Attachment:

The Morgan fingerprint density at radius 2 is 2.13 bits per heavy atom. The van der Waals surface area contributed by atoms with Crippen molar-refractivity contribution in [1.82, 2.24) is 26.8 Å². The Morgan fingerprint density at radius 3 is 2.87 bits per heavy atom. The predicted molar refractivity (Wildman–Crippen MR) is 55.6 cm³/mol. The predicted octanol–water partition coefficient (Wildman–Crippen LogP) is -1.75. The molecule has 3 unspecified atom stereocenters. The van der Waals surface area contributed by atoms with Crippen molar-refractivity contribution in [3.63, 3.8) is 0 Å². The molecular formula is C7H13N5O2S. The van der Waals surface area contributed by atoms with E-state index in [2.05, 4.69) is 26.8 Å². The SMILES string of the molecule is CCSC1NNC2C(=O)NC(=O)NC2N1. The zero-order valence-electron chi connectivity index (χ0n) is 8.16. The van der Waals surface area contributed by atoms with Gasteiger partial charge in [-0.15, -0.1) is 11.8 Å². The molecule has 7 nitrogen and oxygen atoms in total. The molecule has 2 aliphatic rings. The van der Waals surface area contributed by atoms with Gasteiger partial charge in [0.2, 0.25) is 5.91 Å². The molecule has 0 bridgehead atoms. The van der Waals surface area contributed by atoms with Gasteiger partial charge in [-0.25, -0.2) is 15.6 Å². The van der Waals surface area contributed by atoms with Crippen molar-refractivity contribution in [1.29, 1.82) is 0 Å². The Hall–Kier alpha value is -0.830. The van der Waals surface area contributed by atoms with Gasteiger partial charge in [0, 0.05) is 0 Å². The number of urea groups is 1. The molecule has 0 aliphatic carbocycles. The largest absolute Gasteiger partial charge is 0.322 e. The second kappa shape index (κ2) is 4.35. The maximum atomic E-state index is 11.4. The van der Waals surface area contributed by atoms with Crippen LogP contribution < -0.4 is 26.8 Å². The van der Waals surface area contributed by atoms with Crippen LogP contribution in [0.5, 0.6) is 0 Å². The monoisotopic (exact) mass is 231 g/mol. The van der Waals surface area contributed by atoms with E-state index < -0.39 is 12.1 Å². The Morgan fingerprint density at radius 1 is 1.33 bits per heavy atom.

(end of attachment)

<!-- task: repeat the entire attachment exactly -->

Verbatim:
The Morgan fingerprint density at radius 2 is 2.13 bits per heavy atom. The van der Waals surface area contributed by atoms with Crippen molar-refractivity contribution in [1.82, 2.24) is 26.8 Å². The Morgan fingerprint density at radius 3 is 2.87 bits per heavy atom. The predicted molar refractivity (Wildman–Crippen MR) is 55.6 cm³/mol. The predicted octanol–water partition coefficient (Wildman–Crippen LogP) is -1.75. The molecule has 3 unspecified atom stereocenters. The van der Waals surface area contributed by atoms with Crippen molar-refractivity contribution in [3.63, 3.8) is 0 Å². The molecular formula is C7H13N5O2S. The van der Waals surface area contributed by atoms with E-state index in [2.05, 4.69) is 26.8 Å². The SMILES string of the molecule is CCSC1NNC2C(=O)NC(=O)NC2N1. The zero-order valence-electron chi connectivity index (χ0n) is 8.16. The van der Waals surface area contributed by atoms with Gasteiger partial charge in [-0.15, -0.1) is 11.8 Å². The molecule has 7 nitrogen and oxygen atoms in total. The molecule has 2 aliphatic rings. The van der Waals surface area contributed by atoms with Gasteiger partial charge in [0.2, 0.25) is 5.91 Å². The molecule has 0 bridgehead atoms. The van der Waals surface area contributed by atoms with Gasteiger partial charge in [-0.25, -0.2) is 15.6 Å². The van der Waals surface area contributed by atoms with Crippen molar-refractivity contribution in [1.29, 1.82) is 0 Å². The Hall–Kier alpha value is -0.830. The van der Waals surface area contributed by atoms with Gasteiger partial charge in [0, 0.05) is 0 Å². The number of urea groups is 1. The molecule has 0 aliphatic carbocycles. The largest absolute Gasteiger partial charge is 0.322 e. The second kappa shape index (κ2) is 4.35. The maximum atomic E-state index is 11.4. The van der Waals surface area contributed by atoms with Crippen LogP contribution < -0.4 is 26.8 Å². The van der Waals surface area contributed by atoms with Crippen LogP contribution in [0.5, 0.6) is 0 Å². The monoisotopic (exact) mass is 231 g/mol. The van der Waals surface area contributed by atoms with E-state index < -0.39 is 12.1 Å². The Morgan fingerprint density at radius 1 is 1.33 bits per heavy atom.